Yes, it is official now! Windows 10 is Windows 10.0, versioning-wise too.
Don’t be surprised, Windows 10 has plunged from 6.4 to 10.0 at kernel version too as it is most likely the plan.
Yesterday, a Chinese website revealed that Windows 10 would no longer be version 6.4 anymore as they had found build 9888 carried NT kernel 10.0. Now, Microsoft has confirmed via MSDN page that they are maintaining the 10.0 version number for Windows 10 from now, which may sound irrelevant in contrast of program compatibility.
A page of UA string changes on IE Dev Center reads, “Developers preparing for Windows 10 should note that the Windows NT value in the UA string will change from 6.4 to 10.0 with the new release. If you have code that depends on the version number, we advise that you update to allow for the new value.”
This means that changes to kernel architecture level – to unify the core of Windows 10 ecosystem – will be major, and notably, all desktop apps that run on Windows Vista, Windows 7 and Windows 8/8.1 could break on Windows 10 unless they are recompiled.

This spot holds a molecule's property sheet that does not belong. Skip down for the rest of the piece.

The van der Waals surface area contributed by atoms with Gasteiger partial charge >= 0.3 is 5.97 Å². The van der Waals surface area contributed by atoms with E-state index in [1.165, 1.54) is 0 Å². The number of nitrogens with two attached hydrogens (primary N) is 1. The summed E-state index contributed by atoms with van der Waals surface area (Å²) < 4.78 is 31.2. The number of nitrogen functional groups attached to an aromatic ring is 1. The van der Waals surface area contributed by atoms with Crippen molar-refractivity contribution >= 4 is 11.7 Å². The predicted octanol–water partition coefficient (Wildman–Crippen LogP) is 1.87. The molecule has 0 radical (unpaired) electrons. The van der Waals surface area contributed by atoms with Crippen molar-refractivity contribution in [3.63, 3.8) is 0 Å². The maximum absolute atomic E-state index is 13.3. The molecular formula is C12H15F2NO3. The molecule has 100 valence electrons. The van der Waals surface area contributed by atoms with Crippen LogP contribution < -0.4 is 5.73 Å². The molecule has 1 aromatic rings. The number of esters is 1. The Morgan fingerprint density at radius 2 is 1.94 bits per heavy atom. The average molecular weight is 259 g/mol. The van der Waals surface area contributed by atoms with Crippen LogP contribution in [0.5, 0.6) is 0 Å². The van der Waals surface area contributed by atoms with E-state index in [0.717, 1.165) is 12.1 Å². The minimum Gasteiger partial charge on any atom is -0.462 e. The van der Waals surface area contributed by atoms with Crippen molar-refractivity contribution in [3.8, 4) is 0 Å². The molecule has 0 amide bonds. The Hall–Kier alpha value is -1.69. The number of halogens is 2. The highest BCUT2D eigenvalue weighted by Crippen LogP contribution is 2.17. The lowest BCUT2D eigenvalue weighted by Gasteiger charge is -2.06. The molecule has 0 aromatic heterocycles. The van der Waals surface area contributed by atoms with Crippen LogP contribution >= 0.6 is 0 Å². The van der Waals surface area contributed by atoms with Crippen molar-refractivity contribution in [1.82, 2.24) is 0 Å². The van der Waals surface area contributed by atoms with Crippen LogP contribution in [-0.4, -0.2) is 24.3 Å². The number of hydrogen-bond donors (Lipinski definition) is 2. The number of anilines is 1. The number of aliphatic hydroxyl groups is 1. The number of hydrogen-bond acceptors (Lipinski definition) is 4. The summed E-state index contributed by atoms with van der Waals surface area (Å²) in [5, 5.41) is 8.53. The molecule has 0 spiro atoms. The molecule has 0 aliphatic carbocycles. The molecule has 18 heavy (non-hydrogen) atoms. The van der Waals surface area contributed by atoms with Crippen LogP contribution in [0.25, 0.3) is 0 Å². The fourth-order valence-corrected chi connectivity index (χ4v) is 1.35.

In practice, app developers do not need to be panic if their applications have “Compatibility” section in their manifest. With the advent of Windows 7, Windows developers added a new section in application manifest called “Compatibility” that provides the behavior of that the app expects from the OS instead of an explicit version of Windows. Other the other hand, if your app does not have Compatibility section in its manifest, the app will receive Windows Vista behavior by default on Windows 7 and later.
Moreover, the “Compatibility” section also lets you target a particular version of Windows; in that case the application will continue to receive the desired behavior in the future version of Windows..
So, it is a sign of relief for app developers that can easily tweak their projects in order to make sure that their apps run on Windows 10 flawlessly.
For a quick note, Windows 10 is under development, and a technical preview is available for testing purpose only. The successor of Windows 8.1 has significant aesthetic improvements such the return of revamped Start menu, Continuum mode, home section in File Explorer, windowed modern apps with title bar and model dialog boxes, and new icons. Besides, there’s a huge list of noteworthy features that primarily include matured PC Settings, Cortana integration, virtual desktops, task-view, native support for MKV media file, Internet Explorer 12, Storage Sense, Date Sense, Battery Saver, tweaked snap mode, Mac-like trackpad gestures and more.
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